Tuesday, February 28, 2012
Congratulations to P3 athlete Jeremy Evans who won the NBA slam dunk competition on All Star Weekend. In this video of Evans training at P3 you’ll see him doing a lot of the same movements we do in P90X2, including the exact same PAP movements (step-up convicts to split squats).
He began training at P3 immediately after being drafted, where Dr. Marcus Elliott and his staff have turned him into a dunking machine. Over 60% of his baskets have come via dunk, not counting this one:
When people use their athleticism to punch their meal ticket this is the kind of training they do. And it’s no coincidence Jeremy’s doing what’s more or less an X2 workout, since Elliott and P3 were integral in its design. If you want to improve your hops, or any aspect of your athleticism, P90X2’s a slam dunk.
This clip shows Evans’ winning dunks, with a guest appearance from fellow P3 athlete Gordon Hayward. Incidentally, after Blake Griffin won last year’s contest jumping over a car Evans went out and did it “just to see if I could.” He one-ups him this year by jumping over a seated Hayward, catching and dunking two balls in the process. Insane. Then he jumps over someone standing fully erect. Wow.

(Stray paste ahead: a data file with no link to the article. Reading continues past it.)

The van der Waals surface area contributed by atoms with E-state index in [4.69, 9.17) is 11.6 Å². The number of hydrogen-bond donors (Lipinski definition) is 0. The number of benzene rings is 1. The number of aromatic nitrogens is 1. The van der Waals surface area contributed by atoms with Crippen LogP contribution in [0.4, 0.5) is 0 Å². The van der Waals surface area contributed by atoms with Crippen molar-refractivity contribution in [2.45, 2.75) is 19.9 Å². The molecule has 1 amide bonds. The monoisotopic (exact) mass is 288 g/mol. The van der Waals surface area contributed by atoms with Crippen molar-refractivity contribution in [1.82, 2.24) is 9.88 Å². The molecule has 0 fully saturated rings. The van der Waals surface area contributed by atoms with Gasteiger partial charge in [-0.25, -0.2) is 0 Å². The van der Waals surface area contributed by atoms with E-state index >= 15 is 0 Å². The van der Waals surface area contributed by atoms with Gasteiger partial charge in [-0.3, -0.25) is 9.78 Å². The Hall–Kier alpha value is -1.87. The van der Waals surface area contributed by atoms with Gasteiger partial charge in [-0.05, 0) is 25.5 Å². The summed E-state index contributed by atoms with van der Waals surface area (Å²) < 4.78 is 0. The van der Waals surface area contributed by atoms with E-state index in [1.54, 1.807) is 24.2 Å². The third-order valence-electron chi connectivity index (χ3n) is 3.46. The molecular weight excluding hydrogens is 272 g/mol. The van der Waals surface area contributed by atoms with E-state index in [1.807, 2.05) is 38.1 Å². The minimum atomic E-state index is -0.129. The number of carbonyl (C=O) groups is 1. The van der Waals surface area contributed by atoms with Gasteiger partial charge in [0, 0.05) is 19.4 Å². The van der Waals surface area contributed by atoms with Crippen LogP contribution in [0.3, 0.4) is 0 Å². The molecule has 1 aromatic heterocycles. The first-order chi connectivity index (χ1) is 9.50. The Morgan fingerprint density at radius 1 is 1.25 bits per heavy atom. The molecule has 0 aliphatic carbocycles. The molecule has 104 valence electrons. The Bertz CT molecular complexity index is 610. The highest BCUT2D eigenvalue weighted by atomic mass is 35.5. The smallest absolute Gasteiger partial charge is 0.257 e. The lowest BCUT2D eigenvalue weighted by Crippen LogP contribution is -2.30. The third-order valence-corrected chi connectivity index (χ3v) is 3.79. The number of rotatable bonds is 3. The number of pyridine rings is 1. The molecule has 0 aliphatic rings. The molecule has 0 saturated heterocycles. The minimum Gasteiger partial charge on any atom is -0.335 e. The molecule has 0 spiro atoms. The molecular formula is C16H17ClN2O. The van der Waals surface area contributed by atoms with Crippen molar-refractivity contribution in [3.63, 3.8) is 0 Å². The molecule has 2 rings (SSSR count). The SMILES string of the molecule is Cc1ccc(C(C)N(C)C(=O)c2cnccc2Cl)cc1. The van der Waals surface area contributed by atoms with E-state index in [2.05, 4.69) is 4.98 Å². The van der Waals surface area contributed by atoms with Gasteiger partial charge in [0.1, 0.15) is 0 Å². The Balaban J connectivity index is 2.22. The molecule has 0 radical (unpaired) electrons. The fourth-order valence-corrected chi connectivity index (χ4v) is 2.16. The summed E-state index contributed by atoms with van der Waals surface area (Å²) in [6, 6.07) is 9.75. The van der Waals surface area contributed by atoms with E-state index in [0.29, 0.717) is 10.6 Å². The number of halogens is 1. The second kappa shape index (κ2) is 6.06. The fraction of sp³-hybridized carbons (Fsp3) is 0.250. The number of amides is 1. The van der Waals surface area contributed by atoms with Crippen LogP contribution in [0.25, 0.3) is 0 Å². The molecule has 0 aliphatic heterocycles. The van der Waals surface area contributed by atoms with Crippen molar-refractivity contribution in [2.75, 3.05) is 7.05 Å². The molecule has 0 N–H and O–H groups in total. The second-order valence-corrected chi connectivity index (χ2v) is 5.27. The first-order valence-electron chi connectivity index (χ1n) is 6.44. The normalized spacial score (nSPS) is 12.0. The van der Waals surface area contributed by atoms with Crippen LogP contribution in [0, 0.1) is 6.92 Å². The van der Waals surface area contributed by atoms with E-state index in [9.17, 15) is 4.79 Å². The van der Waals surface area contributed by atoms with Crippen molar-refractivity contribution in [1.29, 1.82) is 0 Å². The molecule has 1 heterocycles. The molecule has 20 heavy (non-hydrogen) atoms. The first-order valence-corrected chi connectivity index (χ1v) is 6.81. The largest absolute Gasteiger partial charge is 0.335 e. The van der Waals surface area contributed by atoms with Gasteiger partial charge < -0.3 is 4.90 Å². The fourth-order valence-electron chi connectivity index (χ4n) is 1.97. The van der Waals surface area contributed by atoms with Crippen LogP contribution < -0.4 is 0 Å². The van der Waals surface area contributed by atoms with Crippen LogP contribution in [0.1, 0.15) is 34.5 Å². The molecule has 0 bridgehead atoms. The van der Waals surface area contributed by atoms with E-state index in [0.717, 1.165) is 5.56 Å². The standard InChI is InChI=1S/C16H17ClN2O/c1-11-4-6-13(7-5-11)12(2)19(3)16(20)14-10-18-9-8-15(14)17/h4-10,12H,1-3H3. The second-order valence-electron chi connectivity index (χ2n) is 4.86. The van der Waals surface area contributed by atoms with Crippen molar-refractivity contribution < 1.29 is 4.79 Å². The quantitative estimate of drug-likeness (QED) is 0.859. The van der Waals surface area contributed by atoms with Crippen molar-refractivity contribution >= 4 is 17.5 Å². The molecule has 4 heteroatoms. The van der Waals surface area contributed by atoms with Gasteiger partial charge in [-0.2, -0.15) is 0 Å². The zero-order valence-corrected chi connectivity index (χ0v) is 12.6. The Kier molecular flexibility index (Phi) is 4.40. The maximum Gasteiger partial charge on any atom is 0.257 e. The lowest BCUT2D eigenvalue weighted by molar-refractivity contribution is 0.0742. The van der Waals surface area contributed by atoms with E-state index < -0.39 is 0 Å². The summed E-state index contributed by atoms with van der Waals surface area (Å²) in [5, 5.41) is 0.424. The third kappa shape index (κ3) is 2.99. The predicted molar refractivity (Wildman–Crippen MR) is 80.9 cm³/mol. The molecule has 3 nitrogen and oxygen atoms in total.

Sunday, February 26, 2012
Even though the Psyche isn’t always a weekly feature I was admonished by a friend for not posting one this week. That’s because I’m down with a little cold, which is nice timing since my backs not back to 100% and Finnegan--my furry daily psyche reminder--has an injured foot so we’re out of commission anyway. But I always have trouble with creativity when I’m ill and just keeping up on work is hard enough. However, thanks to Reed, Sam, and a lag in posting I’ve got a good ‘un for ya on this weekend's racing in Europe.
Varmarcke attacks on 15% cobbles
this is an awesome display of power. it also shows why bike racing outside of europe might always pale in comparison. we just don't have the roads they do in europe.
Got an email from Sam on Sat stating “for me bike racing season starts today” because it’s when the big names start to show. Nowadays professional bike racing is almost a year around sport, with cyclocross and winter 6-day races getting coverage and southern hemisphere events like the Tour of Oz and San Luis attracting major riders. But let’s face it, nobody really cares if Contador drops everyone, Greipel outsprints Cav, or Valverde returns from two years off and wins out of the gate until it happens against the big guns. And those guys tend to start their season now.